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4 days into CPAP...is it helping? AHI way too high? 26 on day one, still at 13.79!
#21
It might not be optimal, but I think I would try the beginning pressure ~7 before moving up more. mainly in the interest of getting used to the therapy... 4 is clearly too low. (most of us feel smothered at 4 and cannot tolerate it) I would also decrease the max to 15 for now. first thing is to become accustomed to sleeping with the beast Smile

Welcome
هههههه هههههه هههههه هههههه هههههه هههههه هههههه هههههه هههههه هههههه هههههه هههههه هههههه هههههه
Tongue Suck Technique for prevention of mouth breathing:
  • Place your tongue behind your front teeth on the roof of your mouth
  • let your tongue fill the space between the upper molars
  • gently suck to form a light vacuum
Practising during the day can help you to keep it at night

هههههه هههههه هههههه هههههه هههههه هههههه هههههه هههههه هههههه هههههه هههههه هههههه هههههه هههههه
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#22
Jen, you need to increase minimum pressure, and it might be more comfortable if you also use the Aflex at 2. This will reduce pressure during exhale. I had suggested a minimum pressure of 9, but in truth anything higher than 4 would do you a world of good. The clinical menu to access pressure settings is very easy to get at. Turn the control knob to show setup in the menu, then press the control knob and ramp buton at the same time. The machine will enter clinic menu. Just turn to Setup and scroll down to minimum pressure, press the knob then change the setting and select it by pressing the knob again. Aflex is a comfort setting, and you can change that from the clinician menu or the user setup menu.

Get the manual and take control of your therapy.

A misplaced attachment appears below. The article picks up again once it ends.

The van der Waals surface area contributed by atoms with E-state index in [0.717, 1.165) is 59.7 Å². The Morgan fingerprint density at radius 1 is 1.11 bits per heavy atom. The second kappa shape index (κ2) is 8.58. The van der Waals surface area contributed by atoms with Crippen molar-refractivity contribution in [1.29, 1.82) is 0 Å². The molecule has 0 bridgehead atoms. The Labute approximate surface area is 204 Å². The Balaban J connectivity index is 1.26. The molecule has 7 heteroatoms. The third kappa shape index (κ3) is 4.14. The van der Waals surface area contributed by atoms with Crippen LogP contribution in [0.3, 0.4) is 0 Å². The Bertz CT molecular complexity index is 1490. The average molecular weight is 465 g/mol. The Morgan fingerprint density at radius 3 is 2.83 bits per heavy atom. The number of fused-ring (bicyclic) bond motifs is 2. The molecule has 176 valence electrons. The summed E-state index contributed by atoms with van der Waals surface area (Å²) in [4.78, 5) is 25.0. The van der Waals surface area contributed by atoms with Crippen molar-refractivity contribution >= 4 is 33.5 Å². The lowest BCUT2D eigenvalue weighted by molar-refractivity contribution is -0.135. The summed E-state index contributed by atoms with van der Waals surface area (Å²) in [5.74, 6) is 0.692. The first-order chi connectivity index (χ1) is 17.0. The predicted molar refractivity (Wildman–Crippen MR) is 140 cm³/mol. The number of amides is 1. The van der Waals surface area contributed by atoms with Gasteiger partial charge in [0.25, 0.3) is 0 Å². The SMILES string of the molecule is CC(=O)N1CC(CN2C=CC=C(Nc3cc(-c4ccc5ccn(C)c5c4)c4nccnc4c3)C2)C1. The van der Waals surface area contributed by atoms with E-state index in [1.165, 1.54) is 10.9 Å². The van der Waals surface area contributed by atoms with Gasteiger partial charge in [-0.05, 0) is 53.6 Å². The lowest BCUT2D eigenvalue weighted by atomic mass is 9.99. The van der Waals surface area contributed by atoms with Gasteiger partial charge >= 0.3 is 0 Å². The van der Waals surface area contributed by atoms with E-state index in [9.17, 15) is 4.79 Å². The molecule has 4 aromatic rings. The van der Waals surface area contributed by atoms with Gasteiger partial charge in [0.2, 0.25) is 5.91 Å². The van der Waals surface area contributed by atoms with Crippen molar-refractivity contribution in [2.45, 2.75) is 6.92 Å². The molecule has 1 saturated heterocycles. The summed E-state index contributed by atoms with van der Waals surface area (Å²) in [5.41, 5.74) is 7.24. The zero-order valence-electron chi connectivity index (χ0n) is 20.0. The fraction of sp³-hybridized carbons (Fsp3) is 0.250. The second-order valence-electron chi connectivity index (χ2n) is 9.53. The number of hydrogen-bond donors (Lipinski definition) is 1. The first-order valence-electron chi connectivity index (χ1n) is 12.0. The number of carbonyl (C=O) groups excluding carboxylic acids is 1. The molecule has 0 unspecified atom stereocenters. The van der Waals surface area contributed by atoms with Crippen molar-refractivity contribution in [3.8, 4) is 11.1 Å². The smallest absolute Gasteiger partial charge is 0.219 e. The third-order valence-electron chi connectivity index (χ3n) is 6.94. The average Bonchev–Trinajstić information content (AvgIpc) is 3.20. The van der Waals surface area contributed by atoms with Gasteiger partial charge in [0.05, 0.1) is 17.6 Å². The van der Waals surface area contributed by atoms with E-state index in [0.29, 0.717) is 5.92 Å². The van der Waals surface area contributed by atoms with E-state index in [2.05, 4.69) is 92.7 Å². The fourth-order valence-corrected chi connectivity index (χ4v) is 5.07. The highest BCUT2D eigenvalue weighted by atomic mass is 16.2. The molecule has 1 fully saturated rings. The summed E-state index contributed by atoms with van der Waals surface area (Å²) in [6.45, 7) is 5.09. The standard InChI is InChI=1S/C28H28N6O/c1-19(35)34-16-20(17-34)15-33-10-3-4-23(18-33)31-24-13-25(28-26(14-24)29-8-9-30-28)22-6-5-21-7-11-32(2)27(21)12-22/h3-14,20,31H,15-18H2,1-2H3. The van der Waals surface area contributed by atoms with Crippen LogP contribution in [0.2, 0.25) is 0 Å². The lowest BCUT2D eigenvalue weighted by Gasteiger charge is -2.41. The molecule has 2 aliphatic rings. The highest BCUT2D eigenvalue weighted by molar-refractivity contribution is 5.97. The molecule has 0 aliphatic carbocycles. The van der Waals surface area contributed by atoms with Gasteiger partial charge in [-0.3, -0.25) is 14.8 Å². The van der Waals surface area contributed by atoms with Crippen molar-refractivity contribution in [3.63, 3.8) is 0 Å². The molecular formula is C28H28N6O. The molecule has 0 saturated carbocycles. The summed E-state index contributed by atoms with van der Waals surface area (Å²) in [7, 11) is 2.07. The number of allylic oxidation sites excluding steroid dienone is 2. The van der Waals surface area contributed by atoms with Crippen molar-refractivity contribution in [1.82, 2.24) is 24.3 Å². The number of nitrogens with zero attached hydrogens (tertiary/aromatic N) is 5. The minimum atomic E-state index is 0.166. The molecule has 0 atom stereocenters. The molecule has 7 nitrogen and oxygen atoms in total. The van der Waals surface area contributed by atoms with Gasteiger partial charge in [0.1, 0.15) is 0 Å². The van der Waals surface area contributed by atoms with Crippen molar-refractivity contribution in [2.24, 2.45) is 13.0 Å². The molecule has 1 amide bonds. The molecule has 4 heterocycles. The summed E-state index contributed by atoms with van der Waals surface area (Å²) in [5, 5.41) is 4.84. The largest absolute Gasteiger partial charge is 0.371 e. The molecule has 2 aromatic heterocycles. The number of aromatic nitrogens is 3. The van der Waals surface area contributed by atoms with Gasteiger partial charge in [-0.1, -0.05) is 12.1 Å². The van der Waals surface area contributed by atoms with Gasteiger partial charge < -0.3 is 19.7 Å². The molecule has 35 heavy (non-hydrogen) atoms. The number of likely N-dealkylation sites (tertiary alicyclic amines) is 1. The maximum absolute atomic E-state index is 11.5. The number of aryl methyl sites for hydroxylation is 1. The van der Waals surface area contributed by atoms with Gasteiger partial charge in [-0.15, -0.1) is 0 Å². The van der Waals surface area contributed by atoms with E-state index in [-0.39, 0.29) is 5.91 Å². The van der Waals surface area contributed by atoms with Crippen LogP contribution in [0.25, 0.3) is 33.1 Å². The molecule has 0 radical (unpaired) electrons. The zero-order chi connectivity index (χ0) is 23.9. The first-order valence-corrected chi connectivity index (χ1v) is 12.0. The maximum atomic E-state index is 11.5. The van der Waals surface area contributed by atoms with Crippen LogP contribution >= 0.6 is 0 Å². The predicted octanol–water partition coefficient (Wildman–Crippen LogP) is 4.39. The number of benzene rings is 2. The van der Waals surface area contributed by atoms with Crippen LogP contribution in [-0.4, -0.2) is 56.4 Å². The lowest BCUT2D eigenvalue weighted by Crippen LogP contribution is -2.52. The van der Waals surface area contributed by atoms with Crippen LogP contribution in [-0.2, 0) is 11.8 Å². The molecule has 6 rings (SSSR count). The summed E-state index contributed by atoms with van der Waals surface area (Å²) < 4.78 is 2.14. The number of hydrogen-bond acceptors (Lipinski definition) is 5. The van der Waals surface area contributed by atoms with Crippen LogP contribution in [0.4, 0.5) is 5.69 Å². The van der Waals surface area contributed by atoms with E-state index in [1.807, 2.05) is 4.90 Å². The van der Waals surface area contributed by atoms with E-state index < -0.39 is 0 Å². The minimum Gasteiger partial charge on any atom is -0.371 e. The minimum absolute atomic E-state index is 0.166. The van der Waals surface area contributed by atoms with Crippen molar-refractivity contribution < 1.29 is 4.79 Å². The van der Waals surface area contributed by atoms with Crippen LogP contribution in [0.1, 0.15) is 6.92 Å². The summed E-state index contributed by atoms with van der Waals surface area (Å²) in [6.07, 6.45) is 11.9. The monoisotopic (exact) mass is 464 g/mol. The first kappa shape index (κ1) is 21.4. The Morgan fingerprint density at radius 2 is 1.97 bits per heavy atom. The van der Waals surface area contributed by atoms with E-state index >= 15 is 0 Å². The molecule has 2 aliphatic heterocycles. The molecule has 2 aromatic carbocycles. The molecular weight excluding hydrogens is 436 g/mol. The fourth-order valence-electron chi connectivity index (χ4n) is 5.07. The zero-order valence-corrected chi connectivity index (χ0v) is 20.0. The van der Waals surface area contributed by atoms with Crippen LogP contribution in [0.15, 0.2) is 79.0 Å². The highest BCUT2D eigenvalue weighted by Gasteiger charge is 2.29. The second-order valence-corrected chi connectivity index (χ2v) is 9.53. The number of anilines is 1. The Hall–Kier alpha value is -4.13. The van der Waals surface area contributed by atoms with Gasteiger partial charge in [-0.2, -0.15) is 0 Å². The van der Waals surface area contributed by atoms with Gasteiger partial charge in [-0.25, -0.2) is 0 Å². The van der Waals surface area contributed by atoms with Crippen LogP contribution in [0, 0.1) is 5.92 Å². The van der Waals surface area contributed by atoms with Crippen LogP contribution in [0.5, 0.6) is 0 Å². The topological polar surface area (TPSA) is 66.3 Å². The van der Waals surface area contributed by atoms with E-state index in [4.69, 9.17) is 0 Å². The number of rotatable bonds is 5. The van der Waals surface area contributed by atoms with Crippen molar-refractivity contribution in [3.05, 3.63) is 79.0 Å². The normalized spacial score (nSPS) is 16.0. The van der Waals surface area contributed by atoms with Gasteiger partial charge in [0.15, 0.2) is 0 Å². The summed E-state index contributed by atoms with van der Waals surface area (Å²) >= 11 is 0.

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#23
(06-18-2016, 12:45 PM)jen61 Wrote: Could the leakage be causing the high AHI?

The leakage will cause your airway to collapse and you'll experience obstructive apneas, just as if you weren't using a CPAP machine at all.

Look at the leak graph on SleepyHead. If you see extended periods of time where the leak rate is elevated those are likely the times that your mouth has fallen open. Since the chin strap is not working, call your equipment provider and request a full face mask. Likely your insurance will cover this. If your equipment provider won't cooperate call your insurance company and ask if a replacement mask is covered. It very likely is.

There are three numbers that ass up to your AHI. The obstructive apnea index (OA), the hypopnea index (H), and the central apnea index (CA). If the largest of the three is the CA that's a sign that the pressure may be too high.
Sleepster
Apnea Board Moderator
www.ApneaBoard.com


INFORMATION ON APNEA BOARD FORUMS OR ON APNEABOARD.COM SHOULD NOT BE CONSIDERED AS MEDICAL ADVICE. ALWAYS SEEK THE ADVICE OF A PHYSICIAN BEFORE SEEKING TREATMENT FOR MEDICAL CONDITIONS, INCLUDING SLEEP APNEA. INFORMATION POSTED ON THE APNEA BOARD WEB SITE AND FORUMS ARE PERSONAL OPINION ONLY AND NOT NECESSARILY A STATEMENT OF FACT.
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#24
Sleeprider what exactly is the Aflex? I haven't heard that term before now. I'm not sure I've seen that setting on my machine. Some of the options are locked to me. Apparently the company I got it from is supposed to take care of settings etc. (I guess) She did say she would be downloading my data every night and be "behind the scenes"... but it's been several days and I haven't heard anything from her. I think I'll give her a call tomorrow to go over some things.